Use of Identifiable Private Information
HHS-conducted or supported research that uses human cell lines where the donor(s) may be identified, including cells that retain links (such as a code) to identifying information is generally considered human subject research that is governed by 45 CFR Part 46 because the donors are human subjects. IRB review and approval is required for such research.
In vitro research or research in animals using a human cell line that retains a link to identifying information ordinarily would not be considered human subjects research if: (1) the investigator and research institution do not have access to identifiable private information related to the cell line; and (2) a written agreement is obtained from the holder of the identifiable private information related to the cell line providing that such information will not be released to the investigator under any circumstances. In this case, the research may be considered to not involve human subjects because the identity of the donor(s) could not be “readily ascertained” by the investigator or associated with the cell line. Under such circumstances, an institution or an IRB could determine that IRB review of the research using the cell line was not needed.
Intervention or Interactions with the Individual
All HHS-conducted or supported clinical research that involves interactions with living individuals, including the transplantation of human cells or test articles, such as differentiated cells derived from human embryos or human fetal tissue, into human recipients is human subjects research subject to HHS regulations at 45 CFR Part 46 because recipients are human subjects. IRB review and approval is required for such research.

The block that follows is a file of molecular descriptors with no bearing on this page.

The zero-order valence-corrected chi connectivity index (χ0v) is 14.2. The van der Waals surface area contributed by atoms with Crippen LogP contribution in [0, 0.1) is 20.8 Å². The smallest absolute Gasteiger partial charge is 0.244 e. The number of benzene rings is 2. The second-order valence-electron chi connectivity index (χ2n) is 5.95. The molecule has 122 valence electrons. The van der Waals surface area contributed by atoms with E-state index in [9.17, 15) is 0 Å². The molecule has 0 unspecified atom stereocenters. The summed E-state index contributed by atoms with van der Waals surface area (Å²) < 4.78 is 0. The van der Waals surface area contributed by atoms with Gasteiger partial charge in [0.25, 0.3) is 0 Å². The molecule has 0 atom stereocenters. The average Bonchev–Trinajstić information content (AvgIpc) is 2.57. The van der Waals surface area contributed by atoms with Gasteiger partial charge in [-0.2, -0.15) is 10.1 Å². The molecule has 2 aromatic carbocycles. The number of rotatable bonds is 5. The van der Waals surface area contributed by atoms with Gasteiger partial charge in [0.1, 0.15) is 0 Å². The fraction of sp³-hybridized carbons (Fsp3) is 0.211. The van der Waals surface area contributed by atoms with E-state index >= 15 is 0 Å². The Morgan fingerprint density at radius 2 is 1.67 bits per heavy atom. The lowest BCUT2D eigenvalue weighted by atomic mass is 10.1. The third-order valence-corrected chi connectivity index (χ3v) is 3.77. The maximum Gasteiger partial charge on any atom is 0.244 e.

Furthermore, all clinical research involving use of cells or test articles regulated by FDA as drugs, devices, and biological products is subject to regulation and oversight by FDA. This clinical research must be conducted in compliance with FDA’s regulations governing INDs or IDEs regardless of source of funding. All human studies conducted under INDs and IDEs are subject to FDA’s IRB and informed consent regulations.
Public Law 103-43, “Research on Transplantation of Fetal Tissue,” also applies to clinical research involving the transplantation of cells or test articles derived from human fetal tissue into human recipients.
In addition, other Federal, State or local laws may also apply to transplantation or other research involving these cells or test articles.
- OHRP guidance on the “Engagement of Institutions in Research”
- OHRP guidance on “Issues to Consider in the Research Use of Stored Data or Tissue”
- NIH Guidelines for Research Using Human Pluripotent Stem Cells (http://www.nih.gov/news/stemcell/NOT-OD-00-050.html)
- The text of Public Law 103-43
- The NIH Grants Policy Statement (http://grants.nih.gov/grants/policy/nihgps_2001/)
- FDA letter on its regulation of research involving fetal cells (http://www.fda.gov/cber/ltr/fetal113000.htm)
- FDA information regarding tissue regulations (http://www.fda.gov/cber/tiss.htm)
- For further information or specific advice regarding fulfillment of FDA IND requirements, please contact the Center for Biologics Evaluation and Review (CBER) (email@example.com) or (800) 835-4709
For further information regarding this guidance, please contact OHRP at firstname.lastname@example.org or 240-453-6900).